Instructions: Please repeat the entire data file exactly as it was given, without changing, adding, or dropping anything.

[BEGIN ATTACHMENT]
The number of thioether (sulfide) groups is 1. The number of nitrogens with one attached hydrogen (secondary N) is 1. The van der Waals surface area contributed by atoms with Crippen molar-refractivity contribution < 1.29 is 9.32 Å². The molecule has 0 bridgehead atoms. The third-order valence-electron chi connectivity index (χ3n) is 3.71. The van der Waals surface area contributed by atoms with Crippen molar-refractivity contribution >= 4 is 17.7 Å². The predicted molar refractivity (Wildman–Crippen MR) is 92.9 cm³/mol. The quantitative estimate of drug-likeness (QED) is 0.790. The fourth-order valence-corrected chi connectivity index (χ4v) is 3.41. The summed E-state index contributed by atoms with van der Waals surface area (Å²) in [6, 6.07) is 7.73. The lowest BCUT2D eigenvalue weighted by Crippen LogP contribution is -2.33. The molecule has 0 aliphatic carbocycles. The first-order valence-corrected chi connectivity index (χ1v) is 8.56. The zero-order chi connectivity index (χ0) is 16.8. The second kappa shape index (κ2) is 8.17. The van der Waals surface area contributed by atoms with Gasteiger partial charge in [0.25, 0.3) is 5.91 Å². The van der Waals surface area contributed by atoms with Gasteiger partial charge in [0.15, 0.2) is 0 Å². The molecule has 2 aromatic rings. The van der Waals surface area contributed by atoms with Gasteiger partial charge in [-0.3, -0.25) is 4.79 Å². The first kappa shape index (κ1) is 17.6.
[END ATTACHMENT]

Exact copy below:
The number of thioether (sulfide) groups is 1. The number of nitrogens with one attached hydrogen (secondary N) is 1. The van der Waals surface area contributed by atoms with Crippen molar-refractivity contribution < 1.29 is 9.32 Å². The molecule has 0 bridgehead atoms. The third-order valence-electron chi connectivity index (χ3n) is 3.71. The van der Waals surface area contributed by atoms with Crippen molar-refractivity contribution >= 4 is 17.7 Å². The predicted molar refractivity (Wildman–Crippen MR) is 92.9 cm³/mol. The quantitative estimate of drug-likeness (QED) is 0.790. The fourth-order valence-corrected chi connectivity index (χ4v) is 3.41. The summed E-state index contributed by atoms with van der Waals surface area (Å²) in [6, 6.07) is 7.73. The lowest BCUT2D eigenvalue weighted by Crippen LogP contribution is -2.33. The molecule has 0 aliphatic carbocycles. The first-order valence-corrected chi connectivity index (χ1v) is 8.56. The zero-order chi connectivity index (χ0) is 16.8. The second kappa shape index (κ2) is 8.17. The van der Waals surface area contributed by atoms with Gasteiger partial charge in [0.25, 0.3) is 5.91 Å². The van der Waals surface area contributed by atoms with Gasteiger partial charge in [0.15, 0.2) is 0 Å². The molecule has 2 aromatic rings. The van der Waals surface area contributed by atoms with Gasteiger partial charge in [-0.3, -0.25) is 4.79 Å². The first kappa shape index (κ1) is 17.6.